Timmy, we know you are not an “economics” guy, but here’s how the math really works. Keeping interest rates at ZERO has funded massive spreads in what we affectionately call the Piggy Banker curve (or Yield Curve). Bankers with the special privileges (that you and the Fed have signed off on) borrow short on the cheap and lend long at some of the highest Yield Spreads EVER to the American citizenry. Then they keep all the moneys, and pay you back with it.
The real “cost” of these Banker bonuses comes out of Americas savings accounts. Geithner helped underwrite his own grading system. It’s not Goldman’s problem. It’s the Savings Rate Stupid. You created the rules of the system. The bankers are doing exactly what you empowered them to do.
My immediate term support and resistance levels for the SP500 are now 1088 and 1117, respectively.
Best of luck out there today,


XLK – SPDR Technology We bought back our position in Tech on 11/20. Rebecca Runkle has an innovation story in Mobility and Team Macro has an M&A story in our Q4 Theme, the “Banker Bonanza”. We’re bullish on XLK on TREND (3 Months or more).

GLD – SPDR Gold We bought back our long standing bullish position on gold on a down day on 9/14 with the threat of US centric stagflation heightening.   

CYB – WisdomTree Dreyfus Chinese Yuan The Yuan is a managed floating currency that trades inside a 0.5% band around the official PBOC mark versus a FX basket. Not quite pegged, not truly floating; the speculative interest in the Yuan/USD forward market has increased dramatically in recent years. We trade the ETN CYB to take exposure to this managed currency in a managed economy hoping to manage our risk as the stimulus led recovery in China dominates global trade.

TIP – iShares TIPS The iShares etf, TIP, which is 90% invested in the inflation protected sector of the US Treasury Market currently offers a compelling yield. We believe that future inflation expectations are currently mispriced and that TIPS are a efficient way to own yield on an inflation protected basis, especially in the context of our re-flation thesis.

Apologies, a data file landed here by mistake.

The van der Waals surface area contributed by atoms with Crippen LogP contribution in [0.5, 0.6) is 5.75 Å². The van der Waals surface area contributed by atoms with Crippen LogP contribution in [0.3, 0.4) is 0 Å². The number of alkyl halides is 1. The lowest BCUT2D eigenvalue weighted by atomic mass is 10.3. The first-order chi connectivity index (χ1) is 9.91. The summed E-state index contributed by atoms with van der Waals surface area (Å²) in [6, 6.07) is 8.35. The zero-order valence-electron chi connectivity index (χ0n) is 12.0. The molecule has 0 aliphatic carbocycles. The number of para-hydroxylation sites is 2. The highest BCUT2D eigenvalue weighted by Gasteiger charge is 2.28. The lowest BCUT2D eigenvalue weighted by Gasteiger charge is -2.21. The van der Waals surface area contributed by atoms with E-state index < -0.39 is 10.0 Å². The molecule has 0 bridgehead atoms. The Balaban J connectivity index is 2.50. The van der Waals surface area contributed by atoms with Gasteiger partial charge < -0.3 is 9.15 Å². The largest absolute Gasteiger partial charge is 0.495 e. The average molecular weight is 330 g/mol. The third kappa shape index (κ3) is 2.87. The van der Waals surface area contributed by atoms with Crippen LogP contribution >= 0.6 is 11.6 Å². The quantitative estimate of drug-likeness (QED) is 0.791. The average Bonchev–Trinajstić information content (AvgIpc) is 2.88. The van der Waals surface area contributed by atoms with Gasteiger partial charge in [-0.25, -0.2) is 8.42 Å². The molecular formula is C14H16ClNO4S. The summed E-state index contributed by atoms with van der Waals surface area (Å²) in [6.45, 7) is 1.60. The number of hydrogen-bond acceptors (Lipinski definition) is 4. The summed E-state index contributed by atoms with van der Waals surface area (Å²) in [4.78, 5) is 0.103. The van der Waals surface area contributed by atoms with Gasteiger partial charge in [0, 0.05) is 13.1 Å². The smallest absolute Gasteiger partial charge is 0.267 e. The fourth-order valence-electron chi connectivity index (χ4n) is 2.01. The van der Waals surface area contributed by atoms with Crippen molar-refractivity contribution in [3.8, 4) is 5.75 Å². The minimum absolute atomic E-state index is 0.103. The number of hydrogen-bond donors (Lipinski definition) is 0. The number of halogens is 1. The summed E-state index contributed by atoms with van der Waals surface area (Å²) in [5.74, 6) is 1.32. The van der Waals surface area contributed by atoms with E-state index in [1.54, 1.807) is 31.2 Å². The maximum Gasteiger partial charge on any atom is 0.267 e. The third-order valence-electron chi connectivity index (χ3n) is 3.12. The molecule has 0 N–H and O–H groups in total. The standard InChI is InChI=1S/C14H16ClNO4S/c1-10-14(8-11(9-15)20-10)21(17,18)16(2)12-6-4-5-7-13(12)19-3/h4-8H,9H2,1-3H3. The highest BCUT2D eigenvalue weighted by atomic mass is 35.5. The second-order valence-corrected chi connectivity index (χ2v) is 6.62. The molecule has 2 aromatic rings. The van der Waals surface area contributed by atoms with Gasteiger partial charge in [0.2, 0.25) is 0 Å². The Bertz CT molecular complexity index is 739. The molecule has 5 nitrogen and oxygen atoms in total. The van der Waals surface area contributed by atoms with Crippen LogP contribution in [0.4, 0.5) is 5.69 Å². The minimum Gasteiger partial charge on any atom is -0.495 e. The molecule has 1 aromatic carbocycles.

EWJ – iShares Japan While a sweeping victory for the Democratic Party of Japan has ended over 50 years of rule by the LDP bringing some hope to voters; the new leadership  appears, if anything, to have a less developed recovery plan than their predecessors. We view Japan as something of a Ponzi Economy -with a population maintaining very high savings rate whose nest eggs allow the government to borrow at ultra low interest levels in order to execute stimulus programs designed to encourage people to save less. This cycle of internal public debt accumulation (now hovering at close to 200% of GDP) is anchored to a vicious demographic curve that leaves the Japanese economy in the long-term position of a man treading water with a bowling ball in his hands.

XLI – SPDR Industrials We shorted Industrials again on 11/9 on the up move as the US market made a lower-high.  This is the best way for us to be short the hope of a V-shaped recovery.   

EWU – iShares UK Despite areas of improvement, broader fundamentals remain shaky in the UK: government debt continues to expand, leadership in critical positions lacks, and the country’s leverage to the banking sector remains glaringly negative.  Q3 saw its GDP contract by -0.3%. Further bank stimulus and the BOE’s increase in its bond purchasing program suggest that this will not end well.

XLY – SPDR Consumer Discretionary We shorted Howard Penney’s view on Consumer Discretionary stocks on 10/30 and 12/2.

SHY – iShares 1-3 Year Treasury Bonds  If you pull up a three year chart of 2-Year Treasuries you'll see the massive macro Trend of interest rates starting to move in the opposite direction. We call this chart the "Queen Mary" and its new-found positive slope means that America's cost of capital will start to go up, implying that access to capital will tighten. Yields are going to continue to make higher-highs and higher lows until consensus gets realistic.